In June 2005, the GNAA announced that it had created a Mac OS X Tiger release for Intel x86 processors which caught media attention from various sources.[24][25][26] The next day, the supposed leak was mentioned on the G4 television show Attack of the Show.[27] The ISO image released via BitTorrent merely booted a shock image[27][28] instead of the leaked operating system.[29]

    On February 3, 2007, the GNAA successfully managed to convince CNN reporter Paula Zahn that “one in three Americans” believe that the September 11, 2001, terror attacks were carried out by Israeli agents.[30] CNN subsequently ran a story erroneously reporting this, involving a round-table discussion regarding antisemitism and an interview with the father of a Jewish 9/11 victim.[31] The GNAA-owned website said that “over 4,000” Jews were absent from work at the World Trade Center on 9/11.[31]

    On February 11, 2007, an attack was launched on the website of US presidential candidate (and future US president) Barack Obama, where the group’s name was caused to appear on the website’s front page.[32]
    2010s

    In late January 2010, the GNAA used an obscure method known as cross-protocol scripting (a combination of cross-site scripting and inter-protocol exploitation) to cause users of the Freenode IRC network to unknowingly flood IRC channels after visiting websites containing inter-protocol exploits.[12] They also have used a combination of inter-protocol, cross-site, and integer overflow bugs in both the Firefox and Safari web browsers to flood IRC channels.[13]

    On October 30, the GNAA began a trolling campaign in the aftermath of Hurricane Sandy on the US East Coast, spreading fake photographs and tweets of alleged looters in action. After the GNAA published a press-release detailing the incident,[33] mainstream media outlets began detailing how the prank was carried out.[34][35]

    On December 3, the GNAA was identified as being responsible for a cross-site scripting attack on Tumblr that resulted in thousands of Tumblr blogs being defaced with a pro-GNAA message.[36]

    In January 2013, the GNAA collaborated with users on the imageboard 4chan to start a “#cut4bieber” trend on Twitter, encouraging fans of Canadian pop singer Justin Bieber to practice self-harm.[37][38]

    From 2014 into 2015, GNAA members began playing an active role in the Gamergate controversy, sabotaging efforts made by pro-Gamergate parties. Several GNAA members were able to gain administrative access to 8chan’s (an imageboard associated with Gamergate) primary Gamergate board, which they disrupted and ultimately closed. The GNAA also claimed responsibility for releasing private information related to many pro-Gamergate activists.[39]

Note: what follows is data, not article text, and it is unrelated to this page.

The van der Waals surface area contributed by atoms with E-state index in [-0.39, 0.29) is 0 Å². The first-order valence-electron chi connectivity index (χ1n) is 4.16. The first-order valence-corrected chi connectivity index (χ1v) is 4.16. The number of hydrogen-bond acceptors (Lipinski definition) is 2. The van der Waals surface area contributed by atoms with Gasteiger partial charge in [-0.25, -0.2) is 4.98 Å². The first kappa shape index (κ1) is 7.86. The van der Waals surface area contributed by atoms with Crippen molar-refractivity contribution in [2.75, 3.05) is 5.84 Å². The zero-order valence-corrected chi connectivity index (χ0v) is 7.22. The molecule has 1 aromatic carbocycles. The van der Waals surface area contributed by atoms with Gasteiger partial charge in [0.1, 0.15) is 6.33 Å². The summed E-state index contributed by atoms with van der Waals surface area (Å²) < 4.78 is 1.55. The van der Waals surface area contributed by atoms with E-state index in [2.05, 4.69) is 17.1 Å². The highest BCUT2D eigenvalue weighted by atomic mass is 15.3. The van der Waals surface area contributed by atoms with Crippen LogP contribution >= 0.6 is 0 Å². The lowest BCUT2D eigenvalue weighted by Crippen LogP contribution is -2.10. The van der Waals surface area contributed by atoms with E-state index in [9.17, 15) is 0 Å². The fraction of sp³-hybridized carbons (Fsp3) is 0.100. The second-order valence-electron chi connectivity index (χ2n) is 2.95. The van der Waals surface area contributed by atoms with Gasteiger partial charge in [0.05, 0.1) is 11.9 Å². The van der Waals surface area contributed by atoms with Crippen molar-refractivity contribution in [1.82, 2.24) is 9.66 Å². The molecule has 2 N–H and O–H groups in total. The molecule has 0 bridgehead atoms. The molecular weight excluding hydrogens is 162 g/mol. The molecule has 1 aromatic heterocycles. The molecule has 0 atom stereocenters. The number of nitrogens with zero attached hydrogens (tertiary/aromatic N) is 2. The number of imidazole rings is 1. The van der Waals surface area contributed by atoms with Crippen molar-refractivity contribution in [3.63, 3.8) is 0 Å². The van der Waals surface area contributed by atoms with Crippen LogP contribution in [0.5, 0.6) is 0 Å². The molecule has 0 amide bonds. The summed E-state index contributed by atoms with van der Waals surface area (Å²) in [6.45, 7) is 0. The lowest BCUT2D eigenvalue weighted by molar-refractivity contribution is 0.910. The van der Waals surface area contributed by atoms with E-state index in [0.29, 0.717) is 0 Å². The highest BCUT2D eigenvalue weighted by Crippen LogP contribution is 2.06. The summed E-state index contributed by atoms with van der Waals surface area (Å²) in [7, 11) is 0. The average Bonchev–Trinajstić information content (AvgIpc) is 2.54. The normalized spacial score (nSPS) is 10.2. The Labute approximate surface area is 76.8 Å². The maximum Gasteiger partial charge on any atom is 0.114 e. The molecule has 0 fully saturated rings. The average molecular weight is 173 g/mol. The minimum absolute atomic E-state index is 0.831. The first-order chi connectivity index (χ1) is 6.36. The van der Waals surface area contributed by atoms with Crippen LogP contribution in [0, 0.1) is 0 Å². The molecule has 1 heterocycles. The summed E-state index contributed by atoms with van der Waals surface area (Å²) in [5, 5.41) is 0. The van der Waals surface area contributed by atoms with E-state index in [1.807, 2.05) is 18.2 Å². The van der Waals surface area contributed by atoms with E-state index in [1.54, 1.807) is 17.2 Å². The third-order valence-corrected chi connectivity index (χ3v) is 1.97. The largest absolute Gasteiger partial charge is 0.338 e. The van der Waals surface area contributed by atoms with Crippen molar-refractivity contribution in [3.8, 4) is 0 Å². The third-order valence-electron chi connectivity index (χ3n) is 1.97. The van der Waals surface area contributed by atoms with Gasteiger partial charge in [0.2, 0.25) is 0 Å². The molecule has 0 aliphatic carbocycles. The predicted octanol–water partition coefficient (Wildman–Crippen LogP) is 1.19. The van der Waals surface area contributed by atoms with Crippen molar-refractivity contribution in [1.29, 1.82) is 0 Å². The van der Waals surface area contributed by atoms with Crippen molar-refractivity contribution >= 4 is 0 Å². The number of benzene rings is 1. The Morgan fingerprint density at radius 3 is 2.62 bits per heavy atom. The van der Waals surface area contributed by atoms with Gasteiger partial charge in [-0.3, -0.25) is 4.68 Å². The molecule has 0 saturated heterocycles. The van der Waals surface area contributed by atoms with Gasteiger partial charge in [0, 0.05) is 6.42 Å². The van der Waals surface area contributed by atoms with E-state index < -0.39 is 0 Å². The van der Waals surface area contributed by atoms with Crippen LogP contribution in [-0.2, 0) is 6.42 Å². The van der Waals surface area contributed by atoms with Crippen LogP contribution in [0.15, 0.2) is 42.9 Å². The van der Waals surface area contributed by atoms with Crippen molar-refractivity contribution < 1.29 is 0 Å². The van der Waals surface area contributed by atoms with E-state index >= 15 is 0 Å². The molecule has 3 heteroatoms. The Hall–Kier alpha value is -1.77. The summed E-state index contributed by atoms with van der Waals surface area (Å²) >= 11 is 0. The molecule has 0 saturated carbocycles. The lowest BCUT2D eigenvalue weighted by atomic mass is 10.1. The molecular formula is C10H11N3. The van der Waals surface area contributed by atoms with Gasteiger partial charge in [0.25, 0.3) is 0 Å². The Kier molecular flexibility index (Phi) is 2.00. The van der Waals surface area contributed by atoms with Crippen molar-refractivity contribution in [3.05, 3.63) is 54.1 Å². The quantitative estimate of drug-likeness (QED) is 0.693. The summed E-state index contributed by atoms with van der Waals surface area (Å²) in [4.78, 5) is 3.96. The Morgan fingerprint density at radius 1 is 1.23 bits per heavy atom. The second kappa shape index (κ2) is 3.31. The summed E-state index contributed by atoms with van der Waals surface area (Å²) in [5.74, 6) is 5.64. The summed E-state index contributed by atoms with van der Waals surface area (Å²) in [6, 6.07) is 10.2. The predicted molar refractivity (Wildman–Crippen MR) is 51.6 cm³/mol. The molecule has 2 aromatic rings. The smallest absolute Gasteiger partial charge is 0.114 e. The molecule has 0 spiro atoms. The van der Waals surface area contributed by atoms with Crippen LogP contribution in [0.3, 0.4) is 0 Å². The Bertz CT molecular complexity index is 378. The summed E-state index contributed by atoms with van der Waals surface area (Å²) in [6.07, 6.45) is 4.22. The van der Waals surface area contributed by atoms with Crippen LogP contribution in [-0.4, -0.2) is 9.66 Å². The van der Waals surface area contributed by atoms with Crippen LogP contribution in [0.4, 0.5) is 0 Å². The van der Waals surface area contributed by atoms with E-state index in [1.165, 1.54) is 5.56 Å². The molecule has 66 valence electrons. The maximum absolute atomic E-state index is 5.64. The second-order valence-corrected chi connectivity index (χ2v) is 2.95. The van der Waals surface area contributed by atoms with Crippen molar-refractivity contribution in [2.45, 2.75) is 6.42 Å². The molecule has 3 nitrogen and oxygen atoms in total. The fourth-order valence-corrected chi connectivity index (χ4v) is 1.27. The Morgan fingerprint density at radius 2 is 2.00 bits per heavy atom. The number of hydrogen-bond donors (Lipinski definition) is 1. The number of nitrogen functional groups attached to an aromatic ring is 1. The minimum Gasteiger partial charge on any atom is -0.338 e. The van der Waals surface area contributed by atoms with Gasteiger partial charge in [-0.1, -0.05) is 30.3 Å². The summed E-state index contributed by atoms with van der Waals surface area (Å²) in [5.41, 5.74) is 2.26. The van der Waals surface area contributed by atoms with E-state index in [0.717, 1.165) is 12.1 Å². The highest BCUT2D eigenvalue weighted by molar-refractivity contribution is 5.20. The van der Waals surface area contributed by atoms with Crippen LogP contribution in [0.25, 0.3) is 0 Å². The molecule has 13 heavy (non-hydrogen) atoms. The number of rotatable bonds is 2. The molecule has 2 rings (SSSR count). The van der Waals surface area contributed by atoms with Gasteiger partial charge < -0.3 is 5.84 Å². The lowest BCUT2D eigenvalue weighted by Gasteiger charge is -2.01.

On October 13, 2016, GNAA member Meepsheep vandalized Wikipedia to cause the entries for Bill and Hillary Clinton to be overlapped with pornographic images and a message endorsing Republican presidential candidate Donald Trump.[40]

    In August 2017, GNAA was named as having been involved in a feud between employees of the popular dating app Bumble, and tenants of the apartment building in Austin, Texas where the company was, at the time, illegally headquartered.[41] Joseph Bernstein of BuzzFeed News reported that one of the building’s residents contacted GNAA to “fight back” against Bumble after multiple complaints regarding the company’s activities were ignored. The dispute resulted in Bumble choosing to relocate from the building, which GNAA claimed credit for in a press release the group spammed across several major websites via clickjacking.
    Goatse Security
    Main article: Goatse Security
    Goatse Security’s logo and name are taken from the infamous shock site Goatse.cx.

    Several members of the GNAA with expertise in grey hat[42] computer security research began releasing information about several software vulnerabilities under the name “Goatse Security.” The group chose to publish their work under a separate name because they thought that they would not be taken seriously.[16]

    In June 2010, Goatse Security attracted mainstream media attention for their discovery of at least 114,000 unsecured email addresses[43] registered to Apple iPad devices for early adopters of Apple’s 3G iPad service.[3][44] The data was aggregated from AT&T’s own servers by feeding a publicly available script with HTTP requests containing randomly generated ICC-IDs, which would then return the associated email address. The FBI soon investigated the incident. This investigation led to the arrest of then-GNAA President,[45] Andrew ‘weev’ Auernheimer, on unrelated drug charges[46] resulting from an FBI search of his home.[16][47]

    In January 2011, the Department of Justice announced that Auernheimer would be charged with one count of conspiracy to access a computer without authorization and one count of fraud.[48] A co-defendant, Daniel Spitler, was released on bail.[49][50] In June 2011, Spitler pleaded guilty on both counts after reaching a plea agreement with US attorneys.[51] On November 20, 2012, Auernheimer was found guilty of one count of identity fraud and one count of conspiracy to access a computer without authorization.[52] These convictions were overturned[why?] on April 11, 2014, and Auernheimer was subsequently released from prison.[53]